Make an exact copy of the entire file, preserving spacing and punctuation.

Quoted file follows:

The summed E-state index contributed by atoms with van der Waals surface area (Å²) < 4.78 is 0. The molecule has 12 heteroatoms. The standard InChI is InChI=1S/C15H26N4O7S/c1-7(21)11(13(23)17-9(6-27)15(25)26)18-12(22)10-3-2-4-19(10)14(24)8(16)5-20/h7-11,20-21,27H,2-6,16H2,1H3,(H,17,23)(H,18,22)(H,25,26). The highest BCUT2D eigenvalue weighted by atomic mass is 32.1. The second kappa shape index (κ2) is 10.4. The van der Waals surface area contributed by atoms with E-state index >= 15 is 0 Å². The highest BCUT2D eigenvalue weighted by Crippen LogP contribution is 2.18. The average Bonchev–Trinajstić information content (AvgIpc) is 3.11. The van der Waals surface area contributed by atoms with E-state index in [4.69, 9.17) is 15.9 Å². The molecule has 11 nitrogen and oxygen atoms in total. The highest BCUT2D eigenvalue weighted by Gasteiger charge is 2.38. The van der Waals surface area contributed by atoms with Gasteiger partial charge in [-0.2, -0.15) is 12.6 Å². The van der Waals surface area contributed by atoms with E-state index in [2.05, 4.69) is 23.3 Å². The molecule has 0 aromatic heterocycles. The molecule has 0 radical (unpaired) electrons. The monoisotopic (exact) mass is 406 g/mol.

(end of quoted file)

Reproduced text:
The summed E-state index contributed by atoms with van der Waals surface area (Å²) < 4.78 is 0. The molecule has 12 heteroatoms. The standard InChI is InChI=1S/C15H26N4O7S/c1-7(21)11(13(23)17-9(6-27)15(25)26)18-12(22)10-3-2-4-19(10)14(24)8(16)5-20/h7-11,20-21,27H,2-6,16H2,1H3,(H,17,23)(H,18,22)(H,25,26). The highest BCUT2D eigenvalue weighted by atomic mass is 32.1. The second kappa shape index (κ2) is 10.4. The van der Waals surface area contributed by atoms with E-state index >= 15 is 0 Å². The highest BCUT2D eigenvalue weighted by Crippen LogP contribution is 2.18. The average Bonchev–Trinajstić information content (AvgIpc) is 3.11. The van der Waals surface area contributed by atoms with E-state index in [4.69, 9.17) is 15.9 Å². The molecule has 11 nitrogen and oxygen atoms in total. The highest BCUT2D eigenvalue weighted by Gasteiger charge is 2.38. The van der Waals surface area contributed by atoms with Gasteiger partial charge in [-0.2, -0.15) is 12.6 Å². The van der Waals surface area contributed by atoms with E-state index in [2.05, 4.69) is 23.3 Å². The molecule has 0 aromatic heterocycles. The molecule has 0 radical (unpaired) electrons. The monoisotopic (exact) mass is 406 g/mol.